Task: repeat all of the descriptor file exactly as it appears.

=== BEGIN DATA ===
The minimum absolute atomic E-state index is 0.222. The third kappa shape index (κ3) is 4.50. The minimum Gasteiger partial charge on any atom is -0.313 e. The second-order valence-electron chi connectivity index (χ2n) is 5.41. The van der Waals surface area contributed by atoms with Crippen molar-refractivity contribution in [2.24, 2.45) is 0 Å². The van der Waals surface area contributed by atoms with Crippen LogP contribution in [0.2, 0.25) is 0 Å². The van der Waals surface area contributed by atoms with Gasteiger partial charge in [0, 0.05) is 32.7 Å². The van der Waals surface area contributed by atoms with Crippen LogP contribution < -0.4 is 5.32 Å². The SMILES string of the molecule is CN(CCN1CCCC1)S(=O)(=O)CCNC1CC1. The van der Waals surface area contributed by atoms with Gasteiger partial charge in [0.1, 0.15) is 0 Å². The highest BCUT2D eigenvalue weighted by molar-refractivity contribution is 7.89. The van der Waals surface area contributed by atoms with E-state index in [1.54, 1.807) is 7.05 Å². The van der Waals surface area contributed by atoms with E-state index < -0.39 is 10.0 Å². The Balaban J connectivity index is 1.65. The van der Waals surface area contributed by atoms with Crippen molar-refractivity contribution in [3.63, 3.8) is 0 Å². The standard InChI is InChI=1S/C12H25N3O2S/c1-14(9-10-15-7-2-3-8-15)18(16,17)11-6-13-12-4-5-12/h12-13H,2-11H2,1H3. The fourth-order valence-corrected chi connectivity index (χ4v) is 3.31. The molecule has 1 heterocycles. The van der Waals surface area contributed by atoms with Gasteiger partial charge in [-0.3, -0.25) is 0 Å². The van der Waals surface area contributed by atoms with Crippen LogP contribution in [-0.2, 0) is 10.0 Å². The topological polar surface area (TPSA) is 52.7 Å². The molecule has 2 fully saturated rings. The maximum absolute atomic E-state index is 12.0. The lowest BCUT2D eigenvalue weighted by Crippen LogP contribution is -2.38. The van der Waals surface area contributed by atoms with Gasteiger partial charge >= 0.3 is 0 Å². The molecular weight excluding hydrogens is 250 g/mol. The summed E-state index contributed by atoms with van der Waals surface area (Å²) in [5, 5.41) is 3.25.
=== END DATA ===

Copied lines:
The minimum absolute atomic E-state index is 0.222. The third kappa shape index (κ3) is 4.50. The minimum Gasteiger partial charge on any atom is -0.313 e. The second-order valence-electron chi connectivity index (χ2n) is 5.41. The van der Waals surface area contributed by atoms with Crippen molar-refractivity contribution in [2.24, 2.45) is 0 Å². The van der Waals surface area contributed by atoms with Crippen LogP contribution in [0.2, 0.25) is 0 Å². The van der Waals surface area contributed by atoms with Gasteiger partial charge in [0, 0.05) is 32.7 Å². The van der Waals surface area contributed by atoms with Crippen LogP contribution < -0.4 is 5.32 Å². The SMILES string of the molecule is CN(CCN1CCCC1)S(=O)(=O)CCNC1CC1. The van der Waals surface area contributed by atoms with Gasteiger partial charge in [0.1, 0.15) is 0 Å². The highest BCUT2D eigenvalue weighted by molar-refractivity contribution is 7.89. The van der Waals surface area contributed by atoms with E-state index in [1.54, 1.807) is 7.05 Å². The van der Waals surface area contributed by atoms with E-state index < -0.39 is 10.0 Å². The Balaban J connectivity index is 1.65. The van der Waals surface area contributed by atoms with Crippen molar-refractivity contribution in [3.63, 3.8) is 0 Å². The standard InChI is InChI=1S/C12H25N3O2S/c1-14(9-10-15-7-2-3-8-15)18(16,17)11-6-13-12-4-5-12/h12-13H,2-11H2,1H3. The fourth-order valence-corrected chi connectivity index (χ4v) is 3.31. The molecule has 1 heterocycles. The van der Waals surface area contributed by atoms with Gasteiger partial charge in [-0.3, -0.25) is 0 Å². The van der Waals surface area contributed by atoms with Crippen LogP contribution in [-0.2, 0) is 10.0 Å². The topological polar surface area (TPSA) is 52.7 Å². The molecule has 2 fully saturated rings. The maximum absolute atomic E-state index is 12.0. The lowest BCUT2D eigenvalue weighted by Crippen LogP contribution is -2.38. The van der Waals surface area contributed by atoms with Gasteiger partial charge >= 0.3 is 0 Å². The molecular weight excluding hydrogens is 250 g/mol. The summed E-state index contributed by atoms with van der Waals surface area (Å²) in [5, 5.41) is 3.25.